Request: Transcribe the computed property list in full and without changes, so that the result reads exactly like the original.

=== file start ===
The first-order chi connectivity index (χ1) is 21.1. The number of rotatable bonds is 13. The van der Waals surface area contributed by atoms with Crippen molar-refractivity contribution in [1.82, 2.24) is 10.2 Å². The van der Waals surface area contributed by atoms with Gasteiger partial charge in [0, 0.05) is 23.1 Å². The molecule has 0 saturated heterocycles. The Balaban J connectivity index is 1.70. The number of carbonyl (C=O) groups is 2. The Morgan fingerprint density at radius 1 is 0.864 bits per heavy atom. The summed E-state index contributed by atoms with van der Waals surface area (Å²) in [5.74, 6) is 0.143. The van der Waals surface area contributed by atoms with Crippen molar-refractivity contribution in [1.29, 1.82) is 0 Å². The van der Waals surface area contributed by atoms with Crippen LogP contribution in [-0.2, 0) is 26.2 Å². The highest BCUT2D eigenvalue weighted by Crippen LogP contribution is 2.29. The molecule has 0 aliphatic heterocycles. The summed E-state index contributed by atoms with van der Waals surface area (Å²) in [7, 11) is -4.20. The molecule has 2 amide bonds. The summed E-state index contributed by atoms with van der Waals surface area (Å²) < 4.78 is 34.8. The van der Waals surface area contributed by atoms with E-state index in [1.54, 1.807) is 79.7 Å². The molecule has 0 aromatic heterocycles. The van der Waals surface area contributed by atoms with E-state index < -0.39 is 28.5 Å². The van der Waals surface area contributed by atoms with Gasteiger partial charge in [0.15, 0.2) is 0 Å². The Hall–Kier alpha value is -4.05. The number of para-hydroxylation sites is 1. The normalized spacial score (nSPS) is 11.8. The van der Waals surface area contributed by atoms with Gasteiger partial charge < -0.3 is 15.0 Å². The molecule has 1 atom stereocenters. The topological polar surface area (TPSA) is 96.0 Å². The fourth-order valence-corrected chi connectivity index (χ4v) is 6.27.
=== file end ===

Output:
The first-order chi connectivity index (χ1) is 21.1. The number of rotatable bonds is 13. The van der Waals surface area contributed by atoms with Crippen molar-refractivity contribution in [1.82, 2.24) is 10.2 Å². The van der Waals surface area contributed by atoms with Gasteiger partial charge in [0, 0.05) is 23.1 Å². The molecule has 0 saturated heterocycles. The Balaban J connectivity index is 1.70. The number of carbonyl (C=O) groups is 2. The Morgan fingerprint density at radius 1 is 0.864 bits per heavy atom. The summed E-state index contributed by atoms with van der Waals surface area (Å²) in [5.74, 6) is 0.143. The van der Waals surface area contributed by atoms with Crippen molar-refractivity contribution in [1.29, 1.82) is 0 Å². The van der Waals surface area contributed by atoms with Crippen LogP contribution in [-0.2, 0) is 26.2 Å². The highest BCUT2D eigenvalue weighted by Crippen LogP contribution is 2.29. The molecule has 0 aliphatic heterocycles. The summed E-state index contributed by atoms with van der Waals surface area (Å²) in [7, 11) is -4.20. The molecule has 2 amide bonds. The summed E-state index contributed by atoms with van der Waals surface area (Å²) < 4.78 is 34.8. The van der Waals surface area contributed by atoms with E-state index in [1.54, 1.807) is 79.7 Å². The molecule has 0 aromatic heterocycles. The van der Waals surface area contributed by atoms with E-state index < -0.39 is 28.5 Å². The van der Waals surface area contributed by atoms with Gasteiger partial charge in [0.15, 0.2) is 0 Å². The Hall–Kier alpha value is -4.05. The number of para-hydroxylation sites is 1. The normalized spacial score (nSPS) is 11.8. The van der Waals surface area contributed by atoms with Gasteiger partial charge < -0.3 is 15.0 Å². The molecule has 1 atom stereocenters. The topological polar surface area (TPSA) is 96.0 Å². The fourth-order valence-corrected chi connectivity index (χ4v) is 6.27.